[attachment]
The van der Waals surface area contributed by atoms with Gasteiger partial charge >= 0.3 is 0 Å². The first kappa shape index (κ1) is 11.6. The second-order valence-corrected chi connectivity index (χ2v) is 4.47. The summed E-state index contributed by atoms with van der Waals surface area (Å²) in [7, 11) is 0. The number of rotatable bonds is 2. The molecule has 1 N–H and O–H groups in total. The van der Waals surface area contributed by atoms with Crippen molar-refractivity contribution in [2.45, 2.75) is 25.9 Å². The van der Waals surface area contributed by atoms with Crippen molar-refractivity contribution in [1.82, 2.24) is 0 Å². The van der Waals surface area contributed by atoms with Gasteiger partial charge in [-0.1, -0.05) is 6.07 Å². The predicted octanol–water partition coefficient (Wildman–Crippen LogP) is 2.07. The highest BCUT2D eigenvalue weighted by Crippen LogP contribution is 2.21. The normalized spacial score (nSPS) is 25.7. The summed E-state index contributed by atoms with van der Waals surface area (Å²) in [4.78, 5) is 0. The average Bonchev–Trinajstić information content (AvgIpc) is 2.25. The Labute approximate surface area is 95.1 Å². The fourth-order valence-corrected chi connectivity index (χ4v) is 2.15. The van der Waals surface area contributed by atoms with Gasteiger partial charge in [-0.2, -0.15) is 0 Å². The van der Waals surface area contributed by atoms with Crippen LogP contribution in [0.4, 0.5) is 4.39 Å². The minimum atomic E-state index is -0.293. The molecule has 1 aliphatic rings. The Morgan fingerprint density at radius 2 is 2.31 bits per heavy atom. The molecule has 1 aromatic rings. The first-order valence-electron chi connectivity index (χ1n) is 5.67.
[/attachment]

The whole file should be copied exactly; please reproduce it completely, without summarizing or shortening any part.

The van der Waals surface area contributed by atoms with Gasteiger partial charge >= 0.3 is 0 Å². The first kappa shape index (κ1) is 11.6. The second-order valence-corrected chi connectivity index (χ2v) is 4.47. The summed E-state index contributed by atoms with van der Waals surface area (Å²) in [7, 11) is 0. The number of rotatable bonds is 2. The molecule has 1 N–H and O–H groups in total. The van der Waals surface area contributed by atoms with Crippen molar-refractivity contribution in [2.45, 2.75) is 25.9 Å². The van der Waals surface area contributed by atoms with Crippen molar-refractivity contribution in [1.82, 2.24) is 0 Å². The van der Waals surface area contributed by atoms with Gasteiger partial charge in [-0.1, -0.05) is 6.07 Å². The predicted octanol–water partition coefficient (Wildman–Crippen LogP) is 2.07. The highest BCUT2D eigenvalue weighted by Crippen LogP contribution is 2.21. The normalized spacial score (nSPS) is 25.7. The summed E-state index contributed by atoms with van der Waals surface area (Å²) in [4.78, 5) is 0. The average Bonchev–Trinajstić information content (AvgIpc) is 2.25. The Labute approximate surface area is 95.1 Å². The fourth-order valence-corrected chi connectivity index (χ4v) is 2.15. The van der Waals surface area contributed by atoms with Gasteiger partial charge in [-0.2, -0.15) is 0 Å². The van der Waals surface area contributed by atoms with Crippen LogP contribution in [0.4, 0.5) is 4.39 Å². The minimum atomic E-state index is -0.293. The molecule has 1 aliphatic rings. The Morgan fingerprint density at radius 2 is 2.31 bits per heavy atom. The molecule has 1 aromatic rings. The first-order valence-electron chi connectivity index (χ1n) is 5.67.